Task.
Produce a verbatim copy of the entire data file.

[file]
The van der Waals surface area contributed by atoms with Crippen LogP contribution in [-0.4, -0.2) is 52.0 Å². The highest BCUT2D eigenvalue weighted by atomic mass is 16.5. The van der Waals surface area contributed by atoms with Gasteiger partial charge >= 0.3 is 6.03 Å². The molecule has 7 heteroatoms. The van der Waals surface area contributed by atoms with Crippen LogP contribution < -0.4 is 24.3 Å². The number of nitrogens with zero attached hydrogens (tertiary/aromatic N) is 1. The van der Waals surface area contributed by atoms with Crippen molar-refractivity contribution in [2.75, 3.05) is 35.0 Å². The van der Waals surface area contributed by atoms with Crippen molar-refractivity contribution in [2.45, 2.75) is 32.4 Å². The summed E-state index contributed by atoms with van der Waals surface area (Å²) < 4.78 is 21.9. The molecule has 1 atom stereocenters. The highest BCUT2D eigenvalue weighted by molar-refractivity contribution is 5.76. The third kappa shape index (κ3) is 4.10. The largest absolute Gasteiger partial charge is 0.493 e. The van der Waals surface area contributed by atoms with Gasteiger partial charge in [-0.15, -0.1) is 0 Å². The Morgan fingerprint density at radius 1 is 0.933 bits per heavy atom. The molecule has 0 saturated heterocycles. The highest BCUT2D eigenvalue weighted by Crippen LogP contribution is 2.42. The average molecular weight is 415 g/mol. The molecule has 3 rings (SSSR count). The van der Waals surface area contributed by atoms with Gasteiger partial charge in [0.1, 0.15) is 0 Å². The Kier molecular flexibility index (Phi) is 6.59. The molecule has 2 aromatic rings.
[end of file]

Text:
The van der Waals surface area contributed by atoms with Crippen LogP contribution in [-0.4, -0.2) is 52.0 Å². The highest BCUT2D eigenvalue weighted by atomic mass is 16.5. The van der Waals surface area contributed by atoms with Gasteiger partial charge >= 0.3 is 6.03 Å². The molecule has 7 heteroatoms. The van der Waals surface area contributed by atoms with Crippen LogP contribution < -0.4 is 24.3 Å². The number of nitrogens with zero attached hydrogens (tertiary/aromatic N) is 1. The van der Waals surface area contributed by atoms with Crippen molar-refractivity contribution in [2.75, 3.05) is 35.0 Å². The van der Waals surface area contributed by atoms with Crippen molar-refractivity contribution in [2.45, 2.75) is 32.4 Å². The summed E-state index contributed by atoms with van der Waals surface area (Å²) < 4.78 is 21.9. The molecule has 1 atom stereocenters. The highest BCUT2D eigenvalue weighted by molar-refractivity contribution is 5.76. The third kappa shape index (κ3) is 4.10. The largest absolute Gasteiger partial charge is 0.493 e. The van der Waals surface area contributed by atoms with Gasteiger partial charge in [-0.15, -0.1) is 0 Å². The Morgan fingerprint density at radius 1 is 0.933 bits per heavy atom. The molecule has 0 saturated heterocycles. The highest BCUT2D eigenvalue weighted by Crippen LogP contribution is 2.42. The average molecular weight is 415 g/mol. The molecule has 3 rings (SSSR count). The van der Waals surface area contributed by atoms with Gasteiger partial charge in [0.1, 0.15) is 0 Å². The Kier molecular flexibility index (Phi) is 6.59. The molecule has 2 aromatic rings.